Discussion of this issue requires some info on symmetries (http://en.wikipedia.org/wiki/Symmetry_in_physics).

The second law seems to prevent the universe from showing perfect symmetry under time reversal.


This is interesting ... can you please explain?

Argos
2009-Nov-10, 05:01 PM
This is interesting ... can you please explain?

Maybe this link (http://en.wikipedia.org/wiki/T-symmetry) will be able to explain what Im referring to, tommac.


One can, however equally well imagine a state of the universe in which the motions of all of the particles at one instant were the reverse (strictly, the CPT reverse). Such a state would then evolve in reverse, so presumably entropy would decrease (Loschmidt's paradox). Why is 'our' state preferred over the other?

Pardon me if I havent understood the nature of your questioning.

NEOWatcher
2009-Nov-10, 06:04 PM
But wouldnt a time reversal extrapolate us into a black hole? That is the difference of the threads.
I'm not talking about extrapolation, I'm talking about your using the term "black hole". It doesn't apply since there is no outside, there is no surface, there is no outside observer. There's no there there.

bebe7
2009-Nov-10, 06:21 PM
Yes, time moves forward as in the arrow of time (forward), that is the difficulties facing a trye time machine.

Re expansion and contraction of the U, there are theories called the Big Rip, Freeze and Crunch in addition to the Big Bang.

cosmocrazy
2009-Nov-10, 07:07 PM
I'm not talking about extrapolation, I'm talking about your using the term "black hole". It doesn't apply since there is no outside, there is no surface, there is no outside observer. There's no there there.

I think you may have a point. When we consider black-holes time and space still exists as we know it outside the EH. Regarding the universe "outside" has no meaning so thinking of the whole universe as one big BH may not be the right line of thought.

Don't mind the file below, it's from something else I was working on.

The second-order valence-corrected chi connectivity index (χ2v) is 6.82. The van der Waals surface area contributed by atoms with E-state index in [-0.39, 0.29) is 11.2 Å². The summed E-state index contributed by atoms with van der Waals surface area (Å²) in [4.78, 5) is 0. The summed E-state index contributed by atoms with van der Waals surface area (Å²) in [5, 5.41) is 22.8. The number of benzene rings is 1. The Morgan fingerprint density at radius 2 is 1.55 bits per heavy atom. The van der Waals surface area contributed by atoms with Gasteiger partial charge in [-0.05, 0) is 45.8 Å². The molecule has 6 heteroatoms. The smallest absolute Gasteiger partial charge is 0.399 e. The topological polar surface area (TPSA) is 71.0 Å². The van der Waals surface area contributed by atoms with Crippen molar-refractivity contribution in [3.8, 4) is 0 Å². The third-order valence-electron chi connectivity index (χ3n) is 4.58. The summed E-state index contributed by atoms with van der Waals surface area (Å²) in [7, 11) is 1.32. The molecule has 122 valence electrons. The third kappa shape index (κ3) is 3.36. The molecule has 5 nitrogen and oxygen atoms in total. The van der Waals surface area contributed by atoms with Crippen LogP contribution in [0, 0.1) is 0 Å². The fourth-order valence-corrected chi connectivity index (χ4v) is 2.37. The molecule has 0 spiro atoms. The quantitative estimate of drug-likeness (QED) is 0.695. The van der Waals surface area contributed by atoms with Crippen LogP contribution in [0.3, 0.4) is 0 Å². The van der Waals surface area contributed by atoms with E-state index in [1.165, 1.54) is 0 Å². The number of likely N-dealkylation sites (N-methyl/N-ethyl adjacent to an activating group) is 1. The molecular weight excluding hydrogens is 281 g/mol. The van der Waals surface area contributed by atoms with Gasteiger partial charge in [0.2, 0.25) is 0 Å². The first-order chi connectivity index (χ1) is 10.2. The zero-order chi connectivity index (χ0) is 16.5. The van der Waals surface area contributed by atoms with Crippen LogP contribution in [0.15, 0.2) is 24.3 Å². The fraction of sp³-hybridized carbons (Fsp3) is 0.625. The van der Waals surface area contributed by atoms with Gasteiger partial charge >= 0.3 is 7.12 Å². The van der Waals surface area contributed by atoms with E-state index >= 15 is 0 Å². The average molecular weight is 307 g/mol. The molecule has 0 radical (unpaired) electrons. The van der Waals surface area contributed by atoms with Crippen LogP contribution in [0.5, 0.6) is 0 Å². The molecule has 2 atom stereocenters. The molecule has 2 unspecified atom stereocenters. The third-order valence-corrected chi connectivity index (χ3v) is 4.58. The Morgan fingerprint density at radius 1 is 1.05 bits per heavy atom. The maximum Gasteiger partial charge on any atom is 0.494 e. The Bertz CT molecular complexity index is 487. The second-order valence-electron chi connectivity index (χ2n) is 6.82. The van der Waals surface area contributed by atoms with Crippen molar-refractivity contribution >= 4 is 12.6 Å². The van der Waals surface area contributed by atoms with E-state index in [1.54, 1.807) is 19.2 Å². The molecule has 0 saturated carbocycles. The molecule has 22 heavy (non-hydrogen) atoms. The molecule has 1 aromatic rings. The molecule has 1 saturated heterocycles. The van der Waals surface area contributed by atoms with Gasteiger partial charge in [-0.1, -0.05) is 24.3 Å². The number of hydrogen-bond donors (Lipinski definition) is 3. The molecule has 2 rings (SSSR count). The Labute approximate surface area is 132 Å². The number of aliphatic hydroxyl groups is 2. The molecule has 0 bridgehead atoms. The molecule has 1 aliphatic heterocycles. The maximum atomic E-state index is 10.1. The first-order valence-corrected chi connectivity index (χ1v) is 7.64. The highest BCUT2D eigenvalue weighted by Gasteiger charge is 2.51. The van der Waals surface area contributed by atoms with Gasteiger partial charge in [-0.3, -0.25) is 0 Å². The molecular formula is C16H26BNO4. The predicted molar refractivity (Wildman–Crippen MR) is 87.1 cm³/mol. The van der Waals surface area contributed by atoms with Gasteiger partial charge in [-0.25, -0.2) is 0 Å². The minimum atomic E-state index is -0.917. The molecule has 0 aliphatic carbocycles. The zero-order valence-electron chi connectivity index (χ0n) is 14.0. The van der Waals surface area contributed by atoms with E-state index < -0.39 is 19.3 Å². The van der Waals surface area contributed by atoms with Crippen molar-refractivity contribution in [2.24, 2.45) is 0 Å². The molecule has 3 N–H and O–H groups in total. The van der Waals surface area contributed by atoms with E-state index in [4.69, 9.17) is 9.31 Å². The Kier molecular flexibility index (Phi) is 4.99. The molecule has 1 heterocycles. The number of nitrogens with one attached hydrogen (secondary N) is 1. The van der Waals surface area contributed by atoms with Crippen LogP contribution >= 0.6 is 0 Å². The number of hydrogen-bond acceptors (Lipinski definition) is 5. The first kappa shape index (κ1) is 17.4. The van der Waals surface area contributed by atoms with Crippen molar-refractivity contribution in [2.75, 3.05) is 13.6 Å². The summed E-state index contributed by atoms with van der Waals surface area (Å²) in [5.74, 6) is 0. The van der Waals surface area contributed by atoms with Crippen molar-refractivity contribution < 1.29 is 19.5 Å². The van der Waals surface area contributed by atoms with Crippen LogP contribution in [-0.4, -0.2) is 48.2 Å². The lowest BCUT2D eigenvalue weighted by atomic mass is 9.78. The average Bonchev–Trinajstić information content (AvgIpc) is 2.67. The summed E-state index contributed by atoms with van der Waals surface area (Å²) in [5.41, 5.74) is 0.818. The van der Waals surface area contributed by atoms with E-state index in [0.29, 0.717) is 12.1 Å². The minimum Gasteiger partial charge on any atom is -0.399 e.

Another point which Frog march raised was about singularities being non entities. It is believed that at the early beginning of the universe for a very short period of time that the four known forces where merged together as one. In a time reversal / BH maybe this happens just prior to the threshold of the formation of a singularity. Maybe gravity as we observe it becomes undefined therefore the notion of a singularity has no meaning at this point.

tommac
2009-Nov-10, 07:33 PM
Maybe this link (http://en.wikipedia.org/wiki/T-symmetry) will be able to explain what Im referring to, tommac.

While I kind of get what it is talking about ... I am not sure how that all plays into this discussion ... Like in time reversal it is clear that the entropy is not symetrical. However ... I dont get the link to how this prevents us from extrapolating back into a black hole.

PetersCreek
2009-Nov-10, 07:37 PM
Perhaps for the purpose of this discussion, you should define what you mean by a "black hole".

tommac
2009-Nov-10, 07:47 PM
I'm not talking about extrapolation, I'm talking about your using the term "black hole". It doesn't apply since there is no outside, there is no surface, there is no outside observer. There's no there there.

OK I get your point ... and I guess this is the start of the answer I was asking.

So lets set up a situation. Lets assume that the universe if 100% uniform and that we would technically predict that we would be in a black hole situation in T-10 days. We should be able to figure this out based on the trend of increasing energy density.

There is no way for an observer to escape this black hole as it is being formed from all directions ... even light cant escape because there is no where for it to go as it cant get to a point that will not be inside the black hole by the time it gets there.

Wouldnt the entire universe start feeling relativistic effects with time running relatively slower than it used to and space seemingly larger than it used to be ? in other words wouldnt our clocks run slower and our yardsticks be shorter?